### Optics

1. In optics,

• I is the image distance, O is the object distance, f is the focal length and R is the radius of curvature of a spherical lens or mirror.
• R is positive for lenses (and negative for mirrors) if the center of curvature is on the opposite side of the light from the object.
• For a flat surface, R = ∞.
• The magnification M = - I / O, which also equals - image size / object size. If M < 0, the image is inverted.

I and f are positive for lenses (and negative for mirrors) if they are on the opposite side of the lens or mirror from the light from the object: converging lens diverging lens I > 0 I < 0 Renter > 0 Renter < 0 Rexit < 0 Rexit > 0 f > 0 f < 0 M < 0 M > 0 real image virtual image

2. 1 / I + 1 / O = 1 / f.
This is called the thin lens equation.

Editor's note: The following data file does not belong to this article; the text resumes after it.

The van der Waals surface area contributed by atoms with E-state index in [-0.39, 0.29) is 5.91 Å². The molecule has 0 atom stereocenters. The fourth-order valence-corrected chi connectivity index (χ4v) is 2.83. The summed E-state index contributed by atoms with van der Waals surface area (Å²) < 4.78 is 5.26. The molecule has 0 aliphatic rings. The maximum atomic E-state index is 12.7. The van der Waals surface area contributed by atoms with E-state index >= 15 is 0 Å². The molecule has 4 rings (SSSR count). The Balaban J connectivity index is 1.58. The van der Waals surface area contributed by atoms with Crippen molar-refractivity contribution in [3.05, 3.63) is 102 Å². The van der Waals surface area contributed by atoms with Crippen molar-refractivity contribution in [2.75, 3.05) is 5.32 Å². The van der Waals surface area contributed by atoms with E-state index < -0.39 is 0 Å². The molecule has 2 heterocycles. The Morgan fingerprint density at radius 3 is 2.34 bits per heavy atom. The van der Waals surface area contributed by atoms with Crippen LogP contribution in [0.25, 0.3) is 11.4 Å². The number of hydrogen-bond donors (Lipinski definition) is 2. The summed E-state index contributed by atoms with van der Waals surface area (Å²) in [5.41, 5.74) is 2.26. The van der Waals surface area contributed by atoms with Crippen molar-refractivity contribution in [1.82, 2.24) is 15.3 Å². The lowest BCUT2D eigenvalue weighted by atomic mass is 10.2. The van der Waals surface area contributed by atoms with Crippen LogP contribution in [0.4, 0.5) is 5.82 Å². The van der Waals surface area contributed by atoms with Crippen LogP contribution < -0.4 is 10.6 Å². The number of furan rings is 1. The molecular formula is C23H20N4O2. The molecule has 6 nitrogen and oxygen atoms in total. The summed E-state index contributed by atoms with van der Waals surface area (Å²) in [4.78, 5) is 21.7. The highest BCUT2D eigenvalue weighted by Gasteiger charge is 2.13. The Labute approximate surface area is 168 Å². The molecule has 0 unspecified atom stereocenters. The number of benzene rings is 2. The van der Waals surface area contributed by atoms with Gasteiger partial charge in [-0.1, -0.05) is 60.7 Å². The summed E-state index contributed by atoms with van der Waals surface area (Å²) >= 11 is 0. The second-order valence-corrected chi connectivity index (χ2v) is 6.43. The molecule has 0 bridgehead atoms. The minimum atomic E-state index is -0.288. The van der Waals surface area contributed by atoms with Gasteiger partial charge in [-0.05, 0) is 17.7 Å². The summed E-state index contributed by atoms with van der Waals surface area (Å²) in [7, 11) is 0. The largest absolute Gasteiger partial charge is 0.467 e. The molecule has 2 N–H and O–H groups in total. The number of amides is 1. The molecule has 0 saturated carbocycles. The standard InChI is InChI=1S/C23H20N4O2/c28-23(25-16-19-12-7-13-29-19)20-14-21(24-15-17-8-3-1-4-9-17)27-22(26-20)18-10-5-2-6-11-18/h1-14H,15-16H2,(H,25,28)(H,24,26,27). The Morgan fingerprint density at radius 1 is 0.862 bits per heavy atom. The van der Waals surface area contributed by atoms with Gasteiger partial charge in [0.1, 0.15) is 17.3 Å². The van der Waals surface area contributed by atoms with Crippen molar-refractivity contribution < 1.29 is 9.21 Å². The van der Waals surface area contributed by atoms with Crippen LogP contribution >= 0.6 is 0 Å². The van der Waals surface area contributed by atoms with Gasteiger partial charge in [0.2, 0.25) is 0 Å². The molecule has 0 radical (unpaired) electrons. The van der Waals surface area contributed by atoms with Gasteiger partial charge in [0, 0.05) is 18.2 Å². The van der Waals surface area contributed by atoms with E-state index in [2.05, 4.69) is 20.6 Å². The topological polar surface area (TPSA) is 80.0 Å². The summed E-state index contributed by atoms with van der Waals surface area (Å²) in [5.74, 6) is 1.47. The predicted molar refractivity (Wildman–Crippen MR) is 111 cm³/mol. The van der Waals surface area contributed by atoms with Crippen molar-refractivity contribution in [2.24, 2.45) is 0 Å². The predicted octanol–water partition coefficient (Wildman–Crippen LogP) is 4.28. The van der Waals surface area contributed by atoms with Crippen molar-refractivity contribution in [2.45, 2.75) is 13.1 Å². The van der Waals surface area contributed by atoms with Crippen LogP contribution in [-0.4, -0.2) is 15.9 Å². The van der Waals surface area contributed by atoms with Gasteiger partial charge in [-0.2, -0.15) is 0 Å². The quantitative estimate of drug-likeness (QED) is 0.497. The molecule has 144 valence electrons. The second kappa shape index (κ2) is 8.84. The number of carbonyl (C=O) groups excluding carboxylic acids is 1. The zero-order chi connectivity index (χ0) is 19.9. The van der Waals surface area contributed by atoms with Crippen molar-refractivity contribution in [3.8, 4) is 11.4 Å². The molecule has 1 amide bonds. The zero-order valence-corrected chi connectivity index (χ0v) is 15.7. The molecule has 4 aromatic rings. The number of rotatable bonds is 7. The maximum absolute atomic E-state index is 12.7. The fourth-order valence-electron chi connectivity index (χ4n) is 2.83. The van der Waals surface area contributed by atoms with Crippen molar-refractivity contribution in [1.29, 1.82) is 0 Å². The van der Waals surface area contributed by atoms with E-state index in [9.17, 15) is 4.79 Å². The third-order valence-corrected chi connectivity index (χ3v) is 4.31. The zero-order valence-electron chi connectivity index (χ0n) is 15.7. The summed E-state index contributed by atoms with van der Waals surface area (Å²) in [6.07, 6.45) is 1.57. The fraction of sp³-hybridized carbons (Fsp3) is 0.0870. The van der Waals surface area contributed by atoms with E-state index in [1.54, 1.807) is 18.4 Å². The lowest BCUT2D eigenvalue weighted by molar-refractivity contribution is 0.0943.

Combining it with the definition of magnification, we find that
M = f / (f - O) This means that for negative f (diverging lenses and convex mirrors), 0 < M < 1.

It also means that for positive f (converging lenses and concave mirrors),

• if O < f, M > 1;
• as O → f -, M → ∞;
• for O > f, M < 0;
• as O → f +, M → -∞;
• when O = 2 f, M = -1; and
• as O → ∞, M → 0.

3. 1 / f = 2 / R for a mirror.
4. 1 / f = (n - 1) (1 / Renter - 1 / Rexit) for a lens in air.
This is called the lens maker's equation.
If f in measured in meters, s = 1/f is the lens strength measured in diopters.

For compound lenses, the strengths are additive.

5. For light refracting from medium 1 to medium 2 through a spherical surface of radius R,
n2 / I + n1 / O = (n2 - n1) / R.

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